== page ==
Father’s Day and the New York Times Part IV

Antonio Brown is a single father, film producer, and author, and he is the fourth contributor in the New York Times “Room for Debate” series on dads’ role in the conversation about parenting.

He begins the piece discussing the pull between boys being taught that  “men are historically hunter-gatherers,” and what feminist society expects of them: supporting “evolving definitions of womanhood.” What this paradox sometimes returns to Brown is a suspicious glare at the playground by those who assume he should be working.

He goes on to tell of being chided for attending his children’s events and even being offered out of town trips at work so that he doesn’t have to go. This is in addition to suspicious looks from moms in what is naturally their turf, despite the fact that he should be applauded for not being a stereotypical absent black father. I think I would be more offended than he appears to be, much to his credit.

What begins as a clearly articulated problem and several specific examples of the paradox he faces, ends with a rather clichéd remark about his own parenting, stating that “love is love” and despite the challenges, things will turn out ok.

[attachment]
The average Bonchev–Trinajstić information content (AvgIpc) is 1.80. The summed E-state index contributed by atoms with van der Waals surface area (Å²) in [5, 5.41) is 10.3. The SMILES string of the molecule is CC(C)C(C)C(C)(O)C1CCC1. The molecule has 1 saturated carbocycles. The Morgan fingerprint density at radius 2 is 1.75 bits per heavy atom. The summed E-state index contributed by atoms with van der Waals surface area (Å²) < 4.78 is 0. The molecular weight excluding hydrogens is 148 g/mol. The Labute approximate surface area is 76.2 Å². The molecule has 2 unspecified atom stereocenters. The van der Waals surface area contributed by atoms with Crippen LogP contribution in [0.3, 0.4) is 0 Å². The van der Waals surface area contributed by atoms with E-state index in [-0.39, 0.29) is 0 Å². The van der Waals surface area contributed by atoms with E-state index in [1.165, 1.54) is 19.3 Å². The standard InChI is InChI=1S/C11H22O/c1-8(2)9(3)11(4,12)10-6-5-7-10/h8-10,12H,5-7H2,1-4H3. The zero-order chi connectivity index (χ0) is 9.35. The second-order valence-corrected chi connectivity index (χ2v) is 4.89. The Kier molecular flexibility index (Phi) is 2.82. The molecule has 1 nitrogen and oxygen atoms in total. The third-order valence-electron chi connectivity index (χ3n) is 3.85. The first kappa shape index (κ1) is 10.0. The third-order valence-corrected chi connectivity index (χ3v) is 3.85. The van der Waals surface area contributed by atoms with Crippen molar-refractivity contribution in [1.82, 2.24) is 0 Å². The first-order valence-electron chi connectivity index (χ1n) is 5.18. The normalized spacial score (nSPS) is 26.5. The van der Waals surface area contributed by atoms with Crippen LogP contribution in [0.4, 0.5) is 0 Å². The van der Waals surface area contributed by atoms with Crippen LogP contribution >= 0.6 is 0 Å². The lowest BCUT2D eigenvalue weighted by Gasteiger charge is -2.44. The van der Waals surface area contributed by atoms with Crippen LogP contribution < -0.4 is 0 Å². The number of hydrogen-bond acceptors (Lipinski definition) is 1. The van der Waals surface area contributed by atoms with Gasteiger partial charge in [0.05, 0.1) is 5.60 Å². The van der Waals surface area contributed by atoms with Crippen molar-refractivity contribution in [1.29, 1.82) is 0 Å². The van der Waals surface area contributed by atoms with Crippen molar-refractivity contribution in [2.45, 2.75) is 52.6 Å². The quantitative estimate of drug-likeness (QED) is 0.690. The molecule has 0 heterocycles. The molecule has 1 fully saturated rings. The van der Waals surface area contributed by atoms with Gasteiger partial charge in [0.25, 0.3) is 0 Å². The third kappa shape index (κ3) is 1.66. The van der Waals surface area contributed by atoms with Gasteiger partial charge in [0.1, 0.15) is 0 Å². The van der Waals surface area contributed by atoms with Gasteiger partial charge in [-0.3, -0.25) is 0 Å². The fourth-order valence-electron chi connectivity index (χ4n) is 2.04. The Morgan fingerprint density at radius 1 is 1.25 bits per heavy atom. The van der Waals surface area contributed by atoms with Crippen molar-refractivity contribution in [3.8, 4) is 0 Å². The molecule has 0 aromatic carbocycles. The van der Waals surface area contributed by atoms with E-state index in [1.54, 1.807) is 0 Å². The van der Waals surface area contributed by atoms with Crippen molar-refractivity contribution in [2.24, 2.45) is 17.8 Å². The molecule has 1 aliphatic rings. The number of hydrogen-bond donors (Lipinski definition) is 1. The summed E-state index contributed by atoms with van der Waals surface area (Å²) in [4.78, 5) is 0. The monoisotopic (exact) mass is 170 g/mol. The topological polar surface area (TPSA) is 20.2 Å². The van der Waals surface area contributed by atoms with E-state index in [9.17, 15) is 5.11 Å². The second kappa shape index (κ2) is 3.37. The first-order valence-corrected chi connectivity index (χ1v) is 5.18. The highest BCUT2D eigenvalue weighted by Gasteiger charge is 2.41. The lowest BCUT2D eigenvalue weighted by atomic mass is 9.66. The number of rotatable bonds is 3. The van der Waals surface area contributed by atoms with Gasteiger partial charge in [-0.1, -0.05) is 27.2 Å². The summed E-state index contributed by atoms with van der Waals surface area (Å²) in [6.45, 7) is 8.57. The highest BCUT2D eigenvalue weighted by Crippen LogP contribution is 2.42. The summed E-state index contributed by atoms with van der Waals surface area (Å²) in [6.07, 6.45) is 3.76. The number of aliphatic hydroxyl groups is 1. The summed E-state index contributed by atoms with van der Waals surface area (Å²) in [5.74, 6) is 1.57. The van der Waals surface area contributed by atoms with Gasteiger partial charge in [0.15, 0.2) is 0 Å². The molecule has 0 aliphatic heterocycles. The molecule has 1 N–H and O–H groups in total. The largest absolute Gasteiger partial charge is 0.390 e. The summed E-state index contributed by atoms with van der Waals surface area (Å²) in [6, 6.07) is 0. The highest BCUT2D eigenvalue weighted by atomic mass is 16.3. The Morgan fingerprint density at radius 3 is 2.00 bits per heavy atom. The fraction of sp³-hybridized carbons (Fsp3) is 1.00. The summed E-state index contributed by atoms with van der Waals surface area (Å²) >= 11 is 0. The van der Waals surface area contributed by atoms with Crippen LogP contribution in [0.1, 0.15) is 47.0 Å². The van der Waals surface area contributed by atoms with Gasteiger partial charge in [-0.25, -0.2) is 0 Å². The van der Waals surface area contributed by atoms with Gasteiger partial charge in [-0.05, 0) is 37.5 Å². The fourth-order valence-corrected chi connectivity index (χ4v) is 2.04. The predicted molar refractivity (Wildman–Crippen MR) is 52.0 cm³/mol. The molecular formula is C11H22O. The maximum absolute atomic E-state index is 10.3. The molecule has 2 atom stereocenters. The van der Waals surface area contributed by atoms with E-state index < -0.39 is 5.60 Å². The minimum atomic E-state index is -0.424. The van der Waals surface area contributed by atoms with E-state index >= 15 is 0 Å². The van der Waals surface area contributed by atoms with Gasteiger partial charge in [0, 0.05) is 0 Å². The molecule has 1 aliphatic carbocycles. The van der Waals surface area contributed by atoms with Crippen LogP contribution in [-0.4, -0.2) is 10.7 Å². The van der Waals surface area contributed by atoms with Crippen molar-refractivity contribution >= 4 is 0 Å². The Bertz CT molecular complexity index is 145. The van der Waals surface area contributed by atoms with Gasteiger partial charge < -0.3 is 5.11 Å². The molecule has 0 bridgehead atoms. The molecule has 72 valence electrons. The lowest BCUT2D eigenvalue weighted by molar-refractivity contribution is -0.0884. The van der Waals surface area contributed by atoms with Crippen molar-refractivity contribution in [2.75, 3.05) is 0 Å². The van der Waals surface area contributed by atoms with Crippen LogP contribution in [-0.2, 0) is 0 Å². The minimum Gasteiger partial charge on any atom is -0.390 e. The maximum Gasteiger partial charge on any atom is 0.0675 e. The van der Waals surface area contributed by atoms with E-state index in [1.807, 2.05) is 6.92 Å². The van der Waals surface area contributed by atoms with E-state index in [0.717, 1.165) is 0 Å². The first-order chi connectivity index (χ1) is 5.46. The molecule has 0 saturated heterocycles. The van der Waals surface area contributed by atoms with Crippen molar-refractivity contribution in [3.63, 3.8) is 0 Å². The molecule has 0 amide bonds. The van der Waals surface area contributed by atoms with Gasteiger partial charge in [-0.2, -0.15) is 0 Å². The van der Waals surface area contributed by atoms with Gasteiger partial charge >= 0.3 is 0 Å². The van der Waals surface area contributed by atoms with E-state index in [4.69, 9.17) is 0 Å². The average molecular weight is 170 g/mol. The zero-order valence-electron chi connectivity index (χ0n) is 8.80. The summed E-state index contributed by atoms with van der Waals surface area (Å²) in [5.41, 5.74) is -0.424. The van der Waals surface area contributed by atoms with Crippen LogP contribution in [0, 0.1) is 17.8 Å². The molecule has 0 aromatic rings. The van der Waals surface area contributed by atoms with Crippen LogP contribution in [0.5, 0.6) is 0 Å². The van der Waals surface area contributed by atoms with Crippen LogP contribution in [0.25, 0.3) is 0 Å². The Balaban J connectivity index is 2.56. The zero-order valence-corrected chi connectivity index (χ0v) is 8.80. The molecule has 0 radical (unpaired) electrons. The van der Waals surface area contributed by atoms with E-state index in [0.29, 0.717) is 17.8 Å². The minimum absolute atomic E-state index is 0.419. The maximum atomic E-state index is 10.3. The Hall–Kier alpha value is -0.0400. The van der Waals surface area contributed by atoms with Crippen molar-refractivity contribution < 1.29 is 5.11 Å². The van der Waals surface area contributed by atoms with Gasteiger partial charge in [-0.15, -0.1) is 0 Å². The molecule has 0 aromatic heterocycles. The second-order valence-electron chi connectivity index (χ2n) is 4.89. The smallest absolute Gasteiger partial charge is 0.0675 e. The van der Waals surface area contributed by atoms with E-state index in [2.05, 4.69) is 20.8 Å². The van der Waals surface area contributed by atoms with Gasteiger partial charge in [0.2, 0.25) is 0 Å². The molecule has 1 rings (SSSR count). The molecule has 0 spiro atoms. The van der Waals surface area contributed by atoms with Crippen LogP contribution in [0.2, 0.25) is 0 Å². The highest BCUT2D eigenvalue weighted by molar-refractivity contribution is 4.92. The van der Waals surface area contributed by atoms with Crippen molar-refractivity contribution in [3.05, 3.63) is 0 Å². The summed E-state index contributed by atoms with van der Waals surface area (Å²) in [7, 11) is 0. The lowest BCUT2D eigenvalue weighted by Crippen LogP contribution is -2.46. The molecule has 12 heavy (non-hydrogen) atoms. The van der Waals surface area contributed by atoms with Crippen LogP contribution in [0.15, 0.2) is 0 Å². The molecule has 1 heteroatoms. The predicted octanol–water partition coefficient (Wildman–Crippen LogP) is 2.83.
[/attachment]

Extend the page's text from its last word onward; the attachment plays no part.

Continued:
Whenever I hear someone throwing around the word love these days, I really want them to define it, for it seems that we have lost a good, clear picture of what that is. Despite the fact that Brown is a single parent, I don’t think one can necessarily assume that sacrifice is part of the definition; though, it seems from the article that he understands that and practices that. It’s just that in life, we can no longer count on that. I would have loved for him to continue the confident writing of the first part of the article and give one more bold example of the sacrifice he makes to be an involved, caring dad. That would show us love, and go much further, I think, in the conversation.

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